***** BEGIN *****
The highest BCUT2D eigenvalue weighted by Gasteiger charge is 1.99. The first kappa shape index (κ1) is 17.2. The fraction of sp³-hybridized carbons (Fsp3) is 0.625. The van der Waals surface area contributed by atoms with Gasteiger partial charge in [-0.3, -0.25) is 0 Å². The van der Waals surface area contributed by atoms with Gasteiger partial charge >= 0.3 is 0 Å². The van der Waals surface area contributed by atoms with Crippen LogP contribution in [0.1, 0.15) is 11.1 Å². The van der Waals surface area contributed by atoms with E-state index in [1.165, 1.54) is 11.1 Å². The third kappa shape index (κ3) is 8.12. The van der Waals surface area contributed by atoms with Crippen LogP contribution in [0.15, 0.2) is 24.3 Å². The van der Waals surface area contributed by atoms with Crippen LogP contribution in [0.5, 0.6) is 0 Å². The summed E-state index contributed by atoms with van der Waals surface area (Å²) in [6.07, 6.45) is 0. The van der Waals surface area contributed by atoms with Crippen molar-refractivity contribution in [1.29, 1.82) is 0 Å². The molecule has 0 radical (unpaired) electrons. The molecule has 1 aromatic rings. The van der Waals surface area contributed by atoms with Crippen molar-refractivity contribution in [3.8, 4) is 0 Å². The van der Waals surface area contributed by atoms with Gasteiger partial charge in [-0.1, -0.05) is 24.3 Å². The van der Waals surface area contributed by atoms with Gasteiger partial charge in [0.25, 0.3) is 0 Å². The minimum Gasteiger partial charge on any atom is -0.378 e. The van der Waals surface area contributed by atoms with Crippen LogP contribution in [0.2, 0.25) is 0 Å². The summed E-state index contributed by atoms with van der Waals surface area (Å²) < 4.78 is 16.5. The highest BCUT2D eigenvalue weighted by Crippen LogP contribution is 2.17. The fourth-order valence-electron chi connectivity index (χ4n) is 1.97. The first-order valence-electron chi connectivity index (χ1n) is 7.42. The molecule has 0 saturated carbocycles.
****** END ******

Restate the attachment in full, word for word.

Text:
The highest BCUT2D eigenvalue weighted by Gasteiger charge is 1.99. The first kappa shape index (κ1) is 17.2. The fraction of sp³-hybridized carbons (Fsp3) is 0.625. The van der Waals surface area contributed by atoms with Gasteiger partial charge in [-0.3, -0.25) is 0 Å². The van der Waals surface area contributed by atoms with Gasteiger partial charge >= 0.3 is 0 Å². The van der Waals surface area contributed by atoms with Crippen LogP contribution in [0.1, 0.15) is 11.1 Å². The van der Waals surface area contributed by atoms with E-state index in [1.165, 1.54) is 11.1 Å². The third kappa shape index (κ3) is 8.12. The van der Waals surface area contributed by atoms with Crippen LogP contribution in [0.15, 0.2) is 24.3 Å². The van der Waals surface area contributed by atoms with Crippen LogP contribution in [0.5, 0.6) is 0 Å². The summed E-state index contributed by atoms with van der Waals surface area (Å²) in [6.07, 6.45) is 0. The van der Waals surface area contributed by atoms with Crippen molar-refractivity contribution in [1.29, 1.82) is 0 Å². The molecule has 0 radical (unpaired) electrons. The molecule has 1 aromatic rings. The van der Waals surface area contributed by atoms with Crippen molar-refractivity contribution in [3.8, 4) is 0 Å². The van der Waals surface area contributed by atoms with Gasteiger partial charge in [-0.1, -0.05) is 24.3 Å². The van der Waals surface area contributed by atoms with Gasteiger partial charge in [0.25, 0.3) is 0 Å². The minimum Gasteiger partial charge on any atom is -0.378 e. The van der Waals surface area contributed by atoms with Crippen LogP contribution in [0.2, 0.25) is 0 Å². The summed E-state index contributed by atoms with van der Waals surface area (Å²) < 4.78 is 16.5. The highest BCUT2D eigenvalue weighted by Crippen LogP contribution is 2.17. The fourth-order valence-electron chi connectivity index (χ4n) is 1.97. The first-order valence-electron chi connectivity index (χ1n) is 7.42. The molecule has 0 saturated carbocycles.